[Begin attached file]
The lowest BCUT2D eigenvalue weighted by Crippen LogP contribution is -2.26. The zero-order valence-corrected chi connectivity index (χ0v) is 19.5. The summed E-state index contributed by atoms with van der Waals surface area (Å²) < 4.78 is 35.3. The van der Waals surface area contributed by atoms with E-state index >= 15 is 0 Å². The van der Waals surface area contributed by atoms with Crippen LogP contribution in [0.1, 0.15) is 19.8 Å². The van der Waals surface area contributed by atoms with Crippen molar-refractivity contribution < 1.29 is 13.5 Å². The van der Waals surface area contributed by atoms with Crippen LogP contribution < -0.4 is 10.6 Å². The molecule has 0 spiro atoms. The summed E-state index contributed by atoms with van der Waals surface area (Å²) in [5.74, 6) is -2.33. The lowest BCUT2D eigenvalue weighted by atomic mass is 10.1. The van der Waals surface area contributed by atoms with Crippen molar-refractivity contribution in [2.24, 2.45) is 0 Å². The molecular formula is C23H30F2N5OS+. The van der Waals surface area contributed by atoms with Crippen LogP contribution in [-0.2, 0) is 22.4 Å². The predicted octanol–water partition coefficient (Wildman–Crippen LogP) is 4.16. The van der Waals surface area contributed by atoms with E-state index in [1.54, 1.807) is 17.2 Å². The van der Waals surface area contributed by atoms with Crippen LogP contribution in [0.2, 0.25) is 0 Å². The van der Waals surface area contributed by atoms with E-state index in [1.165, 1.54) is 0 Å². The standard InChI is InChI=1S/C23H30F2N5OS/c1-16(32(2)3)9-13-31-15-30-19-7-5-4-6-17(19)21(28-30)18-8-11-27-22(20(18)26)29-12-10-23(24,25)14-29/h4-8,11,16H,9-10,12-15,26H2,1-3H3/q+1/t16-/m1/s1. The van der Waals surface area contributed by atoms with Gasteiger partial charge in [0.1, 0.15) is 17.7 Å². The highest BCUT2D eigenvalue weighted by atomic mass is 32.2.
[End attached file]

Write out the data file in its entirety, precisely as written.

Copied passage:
The lowest BCUT2D eigenvalue weighted by Crippen LogP contribution is -2.26. The zero-order valence-corrected chi connectivity index (χ0v) is 19.5. The summed E-state index contributed by atoms with van der Waals surface area (Å²) < 4.78 is 35.3. The van der Waals surface area contributed by atoms with E-state index >= 15 is 0 Å². The van der Waals surface area contributed by atoms with Crippen LogP contribution in [0.1, 0.15) is 19.8 Å². The van der Waals surface area contributed by atoms with Crippen molar-refractivity contribution < 1.29 is 13.5 Å². The van der Waals surface area contributed by atoms with Crippen LogP contribution < -0.4 is 10.6 Å². The molecule has 0 spiro atoms. The summed E-state index contributed by atoms with van der Waals surface area (Å²) in [5.74, 6) is -2.33. The lowest BCUT2D eigenvalue weighted by atomic mass is 10.1. The van der Waals surface area contributed by atoms with Crippen molar-refractivity contribution in [2.24, 2.45) is 0 Å². The molecular formula is C23H30F2N5OS+. The van der Waals surface area contributed by atoms with Crippen LogP contribution in [-0.2, 0) is 22.4 Å². The predicted octanol–water partition coefficient (Wildman–Crippen LogP) is 4.16. The van der Waals surface area contributed by atoms with E-state index in [1.54, 1.807) is 17.2 Å². The van der Waals surface area contributed by atoms with Crippen LogP contribution in [0.2, 0.25) is 0 Å². The van der Waals surface area contributed by atoms with E-state index in [1.165, 1.54) is 0 Å². The standard InChI is InChI=1S/C23H30F2N5OS/c1-16(32(2)3)9-13-31-15-30-19-7-5-4-6-17(19)21(28-30)18-8-11-27-22(20(18)26)29-12-10-23(24,25)14-29/h4-8,11,16H,9-10,12-15,26H2,1-3H3/q+1/t16-/m1/s1. The van der Waals surface area contributed by atoms with Gasteiger partial charge in [0.1, 0.15) is 17.7 Å². The highest BCUT2D eigenvalue weighted by atomic mass is 32.2.